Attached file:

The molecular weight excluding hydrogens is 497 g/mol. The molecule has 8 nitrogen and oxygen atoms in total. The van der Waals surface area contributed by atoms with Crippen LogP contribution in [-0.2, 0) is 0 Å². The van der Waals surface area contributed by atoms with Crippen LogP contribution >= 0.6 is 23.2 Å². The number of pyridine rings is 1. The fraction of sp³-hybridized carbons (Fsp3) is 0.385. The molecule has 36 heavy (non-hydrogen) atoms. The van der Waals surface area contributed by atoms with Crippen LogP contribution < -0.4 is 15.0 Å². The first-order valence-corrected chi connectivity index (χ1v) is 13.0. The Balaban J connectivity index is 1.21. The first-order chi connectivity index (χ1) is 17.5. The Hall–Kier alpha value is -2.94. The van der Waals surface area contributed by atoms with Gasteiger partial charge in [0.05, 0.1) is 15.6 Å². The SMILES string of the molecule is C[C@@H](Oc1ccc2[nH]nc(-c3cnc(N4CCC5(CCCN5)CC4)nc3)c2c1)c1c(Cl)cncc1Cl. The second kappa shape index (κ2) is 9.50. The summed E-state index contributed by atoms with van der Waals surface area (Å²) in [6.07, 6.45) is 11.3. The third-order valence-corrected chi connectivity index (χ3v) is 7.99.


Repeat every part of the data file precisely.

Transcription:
The molecular weight excluding hydrogens is 497 g/mol. The molecule has 8 nitrogen and oxygen atoms in total. The van der Waals surface area contributed by atoms with Crippen LogP contribution in [-0.2, 0) is 0 Å². The van der Waals surface area contributed by atoms with Crippen LogP contribution >= 0.6 is 23.2 Å². The number of pyridine rings is 1. The fraction of sp³-hybridized carbons (Fsp3) is 0.385. The molecule has 36 heavy (non-hydrogen) atoms. The van der Waals surface area contributed by atoms with Crippen LogP contribution < -0.4 is 15.0 Å². The first-order valence-corrected chi connectivity index (χ1v) is 13.0. The Balaban J connectivity index is 1.21. The first-order chi connectivity index (χ1) is 17.5. The Hall–Kier alpha value is -2.94. The van der Waals surface area contributed by atoms with Gasteiger partial charge in [0.05, 0.1) is 15.6 Å². The SMILES string of the molecule is C[C@@H](Oc1ccc2[nH]nc(-c3cnc(N4CCC5(CCCN5)CC4)nc3)c2c1)c1c(Cl)cncc1Cl. The second kappa shape index (κ2) is 9.50. The summed E-state index contributed by atoms with van der Waals surface area (Å²) in [6.07, 6.45) is 11.3. The third-order valence-corrected chi connectivity index (χ3v) is 7.99.